Are the 'lock nuts' (re N-06 in earlier post, N-05 in BP manual) used with a spanner wrench? I'd prefer a socket to grip it more positivly, like a spanner socket, but with the spindle shaft sticking out, that won't work, even if I found such a socket. I did find a style with a square shank (for a wrench) and a shaft clearance, but I suspect it's big bucks.

Also got my VFD inverter fired up this morning, and it seems to work fine, with the belt off.... Any idea how I can find out how many poles the motor has? It's a 'US Motor' brand. The inverter needs to be set for this, and the choices are 2, 4, 6 and 8. 4 is the default.

I also noticed that in the Series 1 BP manual, the M Head was promoted to 3/4 HP, and a higher RPM (assuming the same pulleys, around 1400rpm). Anyone know anything more about this?

OK, *somebody* did this on the board within the
past year or two (replacing m head bearings) and
I want to say they got them from Alpine Bearing
in the boston area. I *think*.

The lower two bearings could be abec 5 or 7
or so, but the way b'port set those things up
(unless somebody's been in there) was they
made the OD and ID spacers exactly the same

I do recall the person who recently went through
this did kiss off the spacers to make them
exactly the same height, and clean them up.
Using a surface grinder that is.

When I did my M head I did not buy matched pair
angular contacts but used abec 7 radial
bearings which meant I had to re-work the spacers
to get the right preload/clearance. Buying
a matched pair would be a better idea.

The originals were indeed called out as "SAE205"
bearings but there's a cheat there, bridgeport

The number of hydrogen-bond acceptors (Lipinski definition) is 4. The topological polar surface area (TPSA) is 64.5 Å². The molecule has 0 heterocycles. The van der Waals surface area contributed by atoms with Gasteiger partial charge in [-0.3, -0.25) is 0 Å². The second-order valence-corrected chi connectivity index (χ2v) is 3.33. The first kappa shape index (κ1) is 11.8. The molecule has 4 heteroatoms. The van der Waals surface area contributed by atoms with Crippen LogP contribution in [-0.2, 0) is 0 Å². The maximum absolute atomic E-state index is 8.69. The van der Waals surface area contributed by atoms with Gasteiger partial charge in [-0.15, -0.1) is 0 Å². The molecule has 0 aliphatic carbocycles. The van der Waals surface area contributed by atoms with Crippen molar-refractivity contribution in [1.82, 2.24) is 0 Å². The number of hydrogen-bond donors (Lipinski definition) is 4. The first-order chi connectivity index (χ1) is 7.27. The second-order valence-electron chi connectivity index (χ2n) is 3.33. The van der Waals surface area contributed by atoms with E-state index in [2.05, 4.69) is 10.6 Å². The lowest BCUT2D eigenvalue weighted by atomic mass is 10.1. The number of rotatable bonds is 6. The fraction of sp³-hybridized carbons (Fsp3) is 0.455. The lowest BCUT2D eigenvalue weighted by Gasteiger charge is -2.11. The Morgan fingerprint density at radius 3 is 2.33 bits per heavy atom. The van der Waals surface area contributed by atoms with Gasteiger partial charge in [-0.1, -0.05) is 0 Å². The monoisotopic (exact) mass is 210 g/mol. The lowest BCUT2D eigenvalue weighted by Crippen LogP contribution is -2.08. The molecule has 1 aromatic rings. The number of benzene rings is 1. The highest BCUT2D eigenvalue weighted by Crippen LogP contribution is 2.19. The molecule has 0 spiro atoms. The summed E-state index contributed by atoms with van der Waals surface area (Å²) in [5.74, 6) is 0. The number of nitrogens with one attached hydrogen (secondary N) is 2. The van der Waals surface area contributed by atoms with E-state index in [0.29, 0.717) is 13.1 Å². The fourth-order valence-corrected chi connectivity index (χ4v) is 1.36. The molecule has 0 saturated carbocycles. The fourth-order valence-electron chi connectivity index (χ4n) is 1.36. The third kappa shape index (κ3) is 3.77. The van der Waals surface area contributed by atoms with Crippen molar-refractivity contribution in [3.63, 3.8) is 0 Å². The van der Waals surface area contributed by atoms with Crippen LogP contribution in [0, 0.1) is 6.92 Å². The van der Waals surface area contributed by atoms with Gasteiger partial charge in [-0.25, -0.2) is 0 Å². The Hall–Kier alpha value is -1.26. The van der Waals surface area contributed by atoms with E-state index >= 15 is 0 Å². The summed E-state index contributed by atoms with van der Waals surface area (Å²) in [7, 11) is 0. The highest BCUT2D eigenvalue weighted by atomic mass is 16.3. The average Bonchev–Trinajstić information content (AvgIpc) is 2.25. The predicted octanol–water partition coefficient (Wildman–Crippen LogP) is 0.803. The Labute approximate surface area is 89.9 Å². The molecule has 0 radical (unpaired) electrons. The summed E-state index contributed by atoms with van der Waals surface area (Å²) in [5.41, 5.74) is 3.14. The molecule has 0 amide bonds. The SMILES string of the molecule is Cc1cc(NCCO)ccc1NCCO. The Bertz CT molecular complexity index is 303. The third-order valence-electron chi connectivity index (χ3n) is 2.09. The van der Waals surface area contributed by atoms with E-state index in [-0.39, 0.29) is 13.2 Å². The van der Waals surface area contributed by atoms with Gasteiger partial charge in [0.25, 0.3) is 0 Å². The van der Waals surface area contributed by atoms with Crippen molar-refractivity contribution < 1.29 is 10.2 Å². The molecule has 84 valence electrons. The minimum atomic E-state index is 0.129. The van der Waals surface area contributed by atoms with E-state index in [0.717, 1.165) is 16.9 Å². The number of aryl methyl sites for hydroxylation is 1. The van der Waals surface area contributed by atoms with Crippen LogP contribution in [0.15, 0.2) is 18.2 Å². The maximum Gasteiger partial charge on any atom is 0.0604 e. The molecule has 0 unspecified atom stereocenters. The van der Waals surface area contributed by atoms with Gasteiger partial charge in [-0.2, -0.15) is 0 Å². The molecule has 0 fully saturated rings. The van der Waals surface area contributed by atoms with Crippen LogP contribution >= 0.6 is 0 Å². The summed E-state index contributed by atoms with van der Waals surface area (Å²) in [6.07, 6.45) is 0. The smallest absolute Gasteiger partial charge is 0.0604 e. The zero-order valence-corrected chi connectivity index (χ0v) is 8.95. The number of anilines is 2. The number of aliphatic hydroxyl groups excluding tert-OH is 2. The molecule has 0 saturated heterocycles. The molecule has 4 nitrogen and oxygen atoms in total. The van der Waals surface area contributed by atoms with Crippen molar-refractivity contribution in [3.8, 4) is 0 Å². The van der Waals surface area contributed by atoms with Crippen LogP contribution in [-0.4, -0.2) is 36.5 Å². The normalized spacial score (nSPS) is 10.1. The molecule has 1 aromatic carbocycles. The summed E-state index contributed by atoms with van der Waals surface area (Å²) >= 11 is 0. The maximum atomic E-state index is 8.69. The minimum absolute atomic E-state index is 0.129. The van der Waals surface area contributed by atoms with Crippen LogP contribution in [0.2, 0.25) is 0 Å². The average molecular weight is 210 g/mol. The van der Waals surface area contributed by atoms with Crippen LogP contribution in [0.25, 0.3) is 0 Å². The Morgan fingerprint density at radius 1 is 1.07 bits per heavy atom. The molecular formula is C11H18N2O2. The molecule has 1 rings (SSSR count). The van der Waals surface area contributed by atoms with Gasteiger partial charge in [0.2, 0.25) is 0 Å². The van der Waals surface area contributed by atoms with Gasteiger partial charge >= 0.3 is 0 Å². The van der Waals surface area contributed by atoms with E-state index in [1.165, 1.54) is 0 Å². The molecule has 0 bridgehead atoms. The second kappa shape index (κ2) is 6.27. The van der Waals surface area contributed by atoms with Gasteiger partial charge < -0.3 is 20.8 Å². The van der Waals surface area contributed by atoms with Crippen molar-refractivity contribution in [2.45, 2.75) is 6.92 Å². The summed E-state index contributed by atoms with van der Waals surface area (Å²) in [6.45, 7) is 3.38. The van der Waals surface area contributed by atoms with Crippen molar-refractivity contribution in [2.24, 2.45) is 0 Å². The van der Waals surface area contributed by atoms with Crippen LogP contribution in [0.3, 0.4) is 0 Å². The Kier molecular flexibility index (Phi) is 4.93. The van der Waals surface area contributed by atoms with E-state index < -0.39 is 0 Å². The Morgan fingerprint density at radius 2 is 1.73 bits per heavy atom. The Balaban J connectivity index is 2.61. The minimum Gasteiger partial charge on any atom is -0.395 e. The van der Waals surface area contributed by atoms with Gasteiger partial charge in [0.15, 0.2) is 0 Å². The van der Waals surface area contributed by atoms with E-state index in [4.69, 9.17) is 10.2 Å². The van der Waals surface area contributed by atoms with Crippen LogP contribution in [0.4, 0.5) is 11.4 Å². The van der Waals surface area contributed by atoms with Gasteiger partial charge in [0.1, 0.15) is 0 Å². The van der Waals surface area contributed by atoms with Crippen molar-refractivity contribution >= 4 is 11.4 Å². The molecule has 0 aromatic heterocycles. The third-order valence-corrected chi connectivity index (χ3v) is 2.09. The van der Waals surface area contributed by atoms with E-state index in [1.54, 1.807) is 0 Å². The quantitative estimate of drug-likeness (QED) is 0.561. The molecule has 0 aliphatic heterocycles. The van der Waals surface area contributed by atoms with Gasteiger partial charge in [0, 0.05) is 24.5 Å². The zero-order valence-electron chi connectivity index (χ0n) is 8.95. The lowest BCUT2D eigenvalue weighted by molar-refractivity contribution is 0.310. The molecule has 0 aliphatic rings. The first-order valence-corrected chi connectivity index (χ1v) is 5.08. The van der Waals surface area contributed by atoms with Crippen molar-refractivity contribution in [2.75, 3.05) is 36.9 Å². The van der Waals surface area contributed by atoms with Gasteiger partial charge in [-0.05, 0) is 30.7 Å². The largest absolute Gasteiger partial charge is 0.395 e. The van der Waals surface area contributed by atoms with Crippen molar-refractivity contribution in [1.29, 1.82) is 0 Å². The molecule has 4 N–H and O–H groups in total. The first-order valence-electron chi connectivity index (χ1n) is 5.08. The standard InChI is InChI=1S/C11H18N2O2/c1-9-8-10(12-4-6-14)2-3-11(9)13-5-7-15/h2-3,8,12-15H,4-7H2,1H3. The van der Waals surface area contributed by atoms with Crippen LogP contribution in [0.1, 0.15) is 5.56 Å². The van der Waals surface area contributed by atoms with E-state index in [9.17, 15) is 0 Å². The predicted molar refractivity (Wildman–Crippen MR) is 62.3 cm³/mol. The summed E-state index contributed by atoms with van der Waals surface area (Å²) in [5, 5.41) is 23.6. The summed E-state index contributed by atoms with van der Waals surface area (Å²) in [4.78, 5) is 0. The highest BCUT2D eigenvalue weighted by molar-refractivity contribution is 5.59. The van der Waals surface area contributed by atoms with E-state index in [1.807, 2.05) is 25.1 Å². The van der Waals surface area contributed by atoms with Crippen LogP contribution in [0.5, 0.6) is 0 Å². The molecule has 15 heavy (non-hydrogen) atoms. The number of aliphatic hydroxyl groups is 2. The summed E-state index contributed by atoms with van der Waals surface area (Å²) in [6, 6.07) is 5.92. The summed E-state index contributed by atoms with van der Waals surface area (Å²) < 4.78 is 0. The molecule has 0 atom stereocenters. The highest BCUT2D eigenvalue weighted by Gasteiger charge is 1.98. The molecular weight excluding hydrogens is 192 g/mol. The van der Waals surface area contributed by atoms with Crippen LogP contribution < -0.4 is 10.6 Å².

ground the races on those to set preload so they
were really radial bearings being run in an
approximation of angular contacts. I've
had folks tell me "no way they did that" but
I've still got the original bearings I took out
and it's pretty obvious that's what they were
doing. Maybe the bearing manufacturer was OEMing
them for bridgeport that way at the time.

But if the fellow who re-did his M head could
chime in here, that would be a help.
Alternatively one could use the search feature
to go back and find that thread.

But the folks at Alpine Bearing are pretty good
so you could also give them a call and see whta
they suggest: www.alpinebearing.com, but their
web site seems to be down at the moment....

Thanks again for your insite.
I've since re-read numerous posts on the M Head, and I'm pretty confidant I've got the details on the bearings figured out. Regerences to GEM in the 1 post of bearing numbers really through me off. Seems it is spelled JEM.
The posts make a lot more sense now, and I understand bearings better as well. Found a nice doc on the Timken site that give lots of details, including preload.

Now I just need to figure out the locknuts and spanner wrenches....can't be too big of a deal. A couple 'adjustable' ones ought to do it.

hope this helps, i used these instructions when i changed the bearings in my mhead and had no prblems.

To be used with Drawing No. C-442

Caution: Bearings and spacers are ground absolutely flat and parallel, and must
Remain in this condition for the proper performance of the Attachment. Keep
Spacers in pairs as they are removed. All parts must be protected from dirt and
moisture. It is not necessary to remove the slushing grease in which the bearings
are packed.

Removal of old bearings

Remove drawbar and nut. Loosen belt housing clamp screw (M-69)
And remove belt drive assembly.

Remove set screw (M-85) at lower end of quill and unscrew nosepiece
(M-5) using spanner wrench in hole at A.

Bend down lockwasher tab which locks bearing lock nut (M-16) and